Potomac businessman David Blair pauses after the Democratic candidates for county executive in Montgomery County debate November 15, 2017. (Katherine Frey/The Washington Post)

Potomac businessman David Blair spent a record $5.4 million on his unsuccessful campaign for Montgomery County executive, channeling his own money in a way never before seen for a local political race in the county.

Blair’s latest campaign finance report, filed Tuesday, shows that he loaned his campaign $2,518,000 between June 11 and Aug. 9, on top of previous loans of $2.6 million and his own contributions of $301,640. He finished a close second in a six-way primary, losing to at-large council member Marc Elrich by 77 votes.

Blair, who was criticized for his spending during the campaign by several of his Democratic primary rivals, was traveling Wednesday and unavailable for comment.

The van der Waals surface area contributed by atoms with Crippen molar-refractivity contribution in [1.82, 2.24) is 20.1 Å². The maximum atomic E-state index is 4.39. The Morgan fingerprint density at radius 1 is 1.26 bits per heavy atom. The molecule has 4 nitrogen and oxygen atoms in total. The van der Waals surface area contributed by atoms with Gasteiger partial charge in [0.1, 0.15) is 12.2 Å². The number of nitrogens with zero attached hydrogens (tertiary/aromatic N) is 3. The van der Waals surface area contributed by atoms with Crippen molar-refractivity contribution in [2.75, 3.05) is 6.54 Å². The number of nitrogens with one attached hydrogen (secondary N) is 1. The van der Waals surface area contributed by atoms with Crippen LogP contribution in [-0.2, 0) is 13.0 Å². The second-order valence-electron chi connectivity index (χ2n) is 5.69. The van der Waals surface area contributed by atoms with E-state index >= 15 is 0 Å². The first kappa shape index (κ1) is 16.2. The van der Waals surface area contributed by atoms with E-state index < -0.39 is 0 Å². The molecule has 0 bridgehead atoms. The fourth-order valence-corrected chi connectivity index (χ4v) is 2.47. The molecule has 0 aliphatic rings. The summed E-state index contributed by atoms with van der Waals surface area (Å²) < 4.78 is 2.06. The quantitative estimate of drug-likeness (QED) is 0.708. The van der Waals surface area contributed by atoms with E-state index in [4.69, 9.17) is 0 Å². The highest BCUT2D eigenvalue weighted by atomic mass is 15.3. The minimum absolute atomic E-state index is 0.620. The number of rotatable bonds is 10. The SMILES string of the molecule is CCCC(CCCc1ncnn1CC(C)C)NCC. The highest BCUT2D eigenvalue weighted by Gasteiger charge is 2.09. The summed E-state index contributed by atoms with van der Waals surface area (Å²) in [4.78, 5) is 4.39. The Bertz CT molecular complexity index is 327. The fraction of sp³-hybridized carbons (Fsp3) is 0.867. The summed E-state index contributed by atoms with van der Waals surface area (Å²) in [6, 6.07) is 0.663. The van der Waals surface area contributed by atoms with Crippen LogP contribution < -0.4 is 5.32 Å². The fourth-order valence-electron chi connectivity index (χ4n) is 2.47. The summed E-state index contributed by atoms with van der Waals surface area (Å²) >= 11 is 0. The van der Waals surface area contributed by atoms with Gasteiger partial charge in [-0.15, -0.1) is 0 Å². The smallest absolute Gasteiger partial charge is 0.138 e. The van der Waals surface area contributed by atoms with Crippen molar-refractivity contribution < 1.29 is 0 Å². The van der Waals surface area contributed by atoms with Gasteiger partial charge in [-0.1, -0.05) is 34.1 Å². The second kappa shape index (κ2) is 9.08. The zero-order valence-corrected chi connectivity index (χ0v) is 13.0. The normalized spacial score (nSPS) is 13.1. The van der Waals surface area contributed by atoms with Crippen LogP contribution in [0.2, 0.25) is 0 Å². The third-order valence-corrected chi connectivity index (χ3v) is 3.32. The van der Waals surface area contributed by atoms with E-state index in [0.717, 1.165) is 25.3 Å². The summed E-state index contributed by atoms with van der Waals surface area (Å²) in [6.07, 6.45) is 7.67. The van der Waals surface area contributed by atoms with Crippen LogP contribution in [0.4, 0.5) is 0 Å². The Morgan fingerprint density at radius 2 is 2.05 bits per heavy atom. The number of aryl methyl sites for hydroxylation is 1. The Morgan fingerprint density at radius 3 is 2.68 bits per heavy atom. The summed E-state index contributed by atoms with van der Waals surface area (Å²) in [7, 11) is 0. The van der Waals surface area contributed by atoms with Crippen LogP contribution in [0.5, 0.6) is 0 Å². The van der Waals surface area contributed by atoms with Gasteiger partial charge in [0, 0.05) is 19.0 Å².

This year was the first in which Montgomery’s public campaign financing system — designed, in part, to reduce the influence of big money in politics — was available to candidates.

Three of the six Democratic executive candidates opted to use the system, including Elrich. He was the only one to receive enough small contributions to qualify for the $750,000 maximum in matching funds for the primary.

Blair’s spending is reminiscent of the financial effort made by another Potomac businessman, Total Wine & More co-founder David Trone, in his two congressional races. In 2016, Trone lost the 8th District Democratic primary after spending $13 million of his own money. He spent more than $10 million this year to win the 6th District nomination.

But big money isn’t typically the norm for local seats in Montgomery, said former District 3 council member and public-financing architect Phil Andrews (D), who called Blair’s spending “unusual.”

Former at-large county council member Steve Silverman, also a Democrat, previously held the record for money spent in a county executive race, after he raised $2.7 million in his unsuccessful 2006 bid against Isiah Leggett (D).

“I think it’s just reflective of the fact you had a multimillionaire in the race that could spend his own money,” Silverman said of Blair’s spending. “I don’t think it sets a new standard.”